U.S. Army Special Operations Command are scheduled to conduct "routine military training" at Joint Base Lewis-McChord (JBLM) and two other nearby facilities from Fri., Dec. 3 through Fri., Dec. 17.
Other recent training series have emphasized long-range artillery and bombing. Different from those, this two-week program will include "low-flying helicopters, tilt-rotor aircraft, and airplanes during hours of darkness," according to the public affairs officer at JBLM. An additional notice stated, "The community can expect to experience an increase in air traffic and noise associated with a large-scale airborne operation."
All branches of the military use specialized variations of the CV-22 Osprey tilt-rotor aircraft, which can take off and land vertically when its engine-propeller modules are rotated from horizontal to vertical. An informal survey of military members and veterans by this reporter concludes that nearly 100 percent of individuals claim these aircraft are "loud as hell" when taking off or hovering, so residents in east Lacey and eastern parts of Thurston County will likely be able to hear them some of the time. The craft are "pretty damn quiet" when flown as conventional (fixed wing) aircraft, according to military aviation writer Tyler Rogoway.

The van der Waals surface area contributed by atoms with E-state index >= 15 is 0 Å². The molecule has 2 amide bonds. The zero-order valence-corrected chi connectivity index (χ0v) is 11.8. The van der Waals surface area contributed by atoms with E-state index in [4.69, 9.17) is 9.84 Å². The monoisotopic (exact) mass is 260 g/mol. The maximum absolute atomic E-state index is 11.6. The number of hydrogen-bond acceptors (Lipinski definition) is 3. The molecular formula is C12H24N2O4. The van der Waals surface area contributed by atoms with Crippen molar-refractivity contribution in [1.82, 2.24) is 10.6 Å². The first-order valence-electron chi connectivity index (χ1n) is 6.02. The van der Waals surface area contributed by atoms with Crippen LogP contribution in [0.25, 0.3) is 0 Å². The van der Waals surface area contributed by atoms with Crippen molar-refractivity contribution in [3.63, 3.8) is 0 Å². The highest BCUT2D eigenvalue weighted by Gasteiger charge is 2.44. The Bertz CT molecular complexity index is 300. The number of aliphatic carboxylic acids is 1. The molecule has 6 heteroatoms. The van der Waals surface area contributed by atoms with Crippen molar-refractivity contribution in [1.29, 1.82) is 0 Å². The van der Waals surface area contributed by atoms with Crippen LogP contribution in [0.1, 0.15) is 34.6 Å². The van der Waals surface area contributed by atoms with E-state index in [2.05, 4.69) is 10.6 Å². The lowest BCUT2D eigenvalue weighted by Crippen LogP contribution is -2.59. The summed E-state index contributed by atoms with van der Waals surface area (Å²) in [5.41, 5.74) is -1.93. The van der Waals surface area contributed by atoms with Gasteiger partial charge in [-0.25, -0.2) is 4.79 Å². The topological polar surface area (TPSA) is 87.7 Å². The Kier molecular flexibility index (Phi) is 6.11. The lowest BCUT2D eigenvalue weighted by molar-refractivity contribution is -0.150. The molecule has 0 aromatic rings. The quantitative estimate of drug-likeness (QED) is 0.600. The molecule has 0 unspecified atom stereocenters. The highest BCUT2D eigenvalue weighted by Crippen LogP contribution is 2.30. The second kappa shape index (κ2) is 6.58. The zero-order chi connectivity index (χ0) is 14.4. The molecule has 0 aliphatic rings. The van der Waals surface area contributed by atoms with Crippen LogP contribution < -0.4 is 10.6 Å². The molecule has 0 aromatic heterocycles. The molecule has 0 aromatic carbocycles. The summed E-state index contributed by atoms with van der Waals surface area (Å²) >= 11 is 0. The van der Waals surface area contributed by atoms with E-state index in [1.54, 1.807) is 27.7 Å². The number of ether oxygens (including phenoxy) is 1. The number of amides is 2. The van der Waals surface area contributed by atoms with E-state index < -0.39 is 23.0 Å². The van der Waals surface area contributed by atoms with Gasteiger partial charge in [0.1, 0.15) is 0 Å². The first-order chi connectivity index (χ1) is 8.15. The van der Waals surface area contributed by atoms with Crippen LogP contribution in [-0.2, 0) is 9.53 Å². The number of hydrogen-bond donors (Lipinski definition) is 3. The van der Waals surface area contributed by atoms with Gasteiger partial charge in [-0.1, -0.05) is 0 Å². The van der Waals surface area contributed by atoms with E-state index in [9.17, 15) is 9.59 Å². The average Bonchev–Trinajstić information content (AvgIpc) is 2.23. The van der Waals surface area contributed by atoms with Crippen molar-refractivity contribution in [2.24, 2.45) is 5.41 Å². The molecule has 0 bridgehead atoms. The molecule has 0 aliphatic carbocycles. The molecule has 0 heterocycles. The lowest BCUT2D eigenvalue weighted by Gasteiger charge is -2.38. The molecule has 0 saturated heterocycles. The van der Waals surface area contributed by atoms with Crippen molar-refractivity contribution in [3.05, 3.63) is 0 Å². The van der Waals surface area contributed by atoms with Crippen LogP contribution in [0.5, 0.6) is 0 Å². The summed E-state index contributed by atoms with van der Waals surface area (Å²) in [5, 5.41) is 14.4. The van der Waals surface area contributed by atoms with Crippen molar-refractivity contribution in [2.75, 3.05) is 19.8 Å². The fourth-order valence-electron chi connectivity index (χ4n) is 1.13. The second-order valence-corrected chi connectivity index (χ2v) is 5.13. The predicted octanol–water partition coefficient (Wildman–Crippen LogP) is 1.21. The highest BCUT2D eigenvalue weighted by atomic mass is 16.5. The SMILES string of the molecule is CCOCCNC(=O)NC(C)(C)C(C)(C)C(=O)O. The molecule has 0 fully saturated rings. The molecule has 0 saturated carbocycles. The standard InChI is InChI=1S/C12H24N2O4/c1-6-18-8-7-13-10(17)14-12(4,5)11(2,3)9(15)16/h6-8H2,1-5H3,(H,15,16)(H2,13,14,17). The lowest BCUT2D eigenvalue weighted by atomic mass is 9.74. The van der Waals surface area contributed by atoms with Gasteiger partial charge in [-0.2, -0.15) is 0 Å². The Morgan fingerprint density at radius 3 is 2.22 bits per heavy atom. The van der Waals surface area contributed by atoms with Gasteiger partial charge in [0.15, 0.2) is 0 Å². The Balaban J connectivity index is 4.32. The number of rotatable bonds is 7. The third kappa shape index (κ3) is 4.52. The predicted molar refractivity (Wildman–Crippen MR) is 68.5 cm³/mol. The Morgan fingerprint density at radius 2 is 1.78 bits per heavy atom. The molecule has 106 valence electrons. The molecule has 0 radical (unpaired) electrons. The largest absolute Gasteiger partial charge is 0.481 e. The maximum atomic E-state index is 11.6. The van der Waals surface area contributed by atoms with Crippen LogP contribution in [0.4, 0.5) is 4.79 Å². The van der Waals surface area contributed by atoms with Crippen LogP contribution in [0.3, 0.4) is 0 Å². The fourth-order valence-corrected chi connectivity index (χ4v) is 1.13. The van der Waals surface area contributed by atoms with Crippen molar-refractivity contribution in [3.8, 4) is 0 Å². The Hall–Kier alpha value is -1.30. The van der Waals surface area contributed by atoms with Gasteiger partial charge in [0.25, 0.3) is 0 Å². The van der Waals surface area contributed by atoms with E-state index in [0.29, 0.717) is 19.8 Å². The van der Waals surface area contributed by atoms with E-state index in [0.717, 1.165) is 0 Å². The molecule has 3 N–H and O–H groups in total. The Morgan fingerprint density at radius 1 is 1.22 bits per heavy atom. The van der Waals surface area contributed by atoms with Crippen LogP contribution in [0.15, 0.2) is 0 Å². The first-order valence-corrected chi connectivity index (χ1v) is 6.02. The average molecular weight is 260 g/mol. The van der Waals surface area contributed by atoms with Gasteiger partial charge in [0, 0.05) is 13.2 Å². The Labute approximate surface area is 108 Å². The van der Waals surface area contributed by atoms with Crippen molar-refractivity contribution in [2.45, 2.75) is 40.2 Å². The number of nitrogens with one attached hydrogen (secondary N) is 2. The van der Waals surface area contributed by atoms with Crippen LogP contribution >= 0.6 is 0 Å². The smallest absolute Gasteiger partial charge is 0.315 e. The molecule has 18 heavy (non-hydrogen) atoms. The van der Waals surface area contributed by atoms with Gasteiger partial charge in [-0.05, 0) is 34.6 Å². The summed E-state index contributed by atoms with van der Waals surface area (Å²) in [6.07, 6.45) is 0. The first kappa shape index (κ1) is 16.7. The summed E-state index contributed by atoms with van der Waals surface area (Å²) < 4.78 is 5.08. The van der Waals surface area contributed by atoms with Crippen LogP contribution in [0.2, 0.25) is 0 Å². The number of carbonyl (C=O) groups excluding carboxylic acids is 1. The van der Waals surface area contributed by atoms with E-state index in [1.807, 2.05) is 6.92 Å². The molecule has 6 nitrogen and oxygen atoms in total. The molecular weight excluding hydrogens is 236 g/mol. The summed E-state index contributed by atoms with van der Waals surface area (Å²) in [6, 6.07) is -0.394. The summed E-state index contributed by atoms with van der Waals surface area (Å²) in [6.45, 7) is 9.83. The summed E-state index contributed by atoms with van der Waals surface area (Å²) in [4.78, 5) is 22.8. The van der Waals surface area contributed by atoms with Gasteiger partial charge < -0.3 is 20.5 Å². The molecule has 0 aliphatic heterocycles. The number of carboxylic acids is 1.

Press materials from the Army add: "This element of U.S. Army Special Operations Command is a lethal, agile, and versatile special operations force that conducts forcible entry operations and special operations raids across the entire spectrum of combat. Tough, realistic military exercises conducted routinely provide the unit a unique edge for real-world missions.
"This is routine military training conducted periodically to maintain a high level of readiness for the military personnel involved. Every measure to reduce the amount of noise associated with the training will be taken. We appreciate the support of the residents and community in the surrounding areas during this training," according to their statement.
Besides Joint Base Lewis-McChord, the Army says it intends to make use of its Yakima Training Center, in eastern Washington, and Pendleton Airfield, in eastern Oregon during this period.
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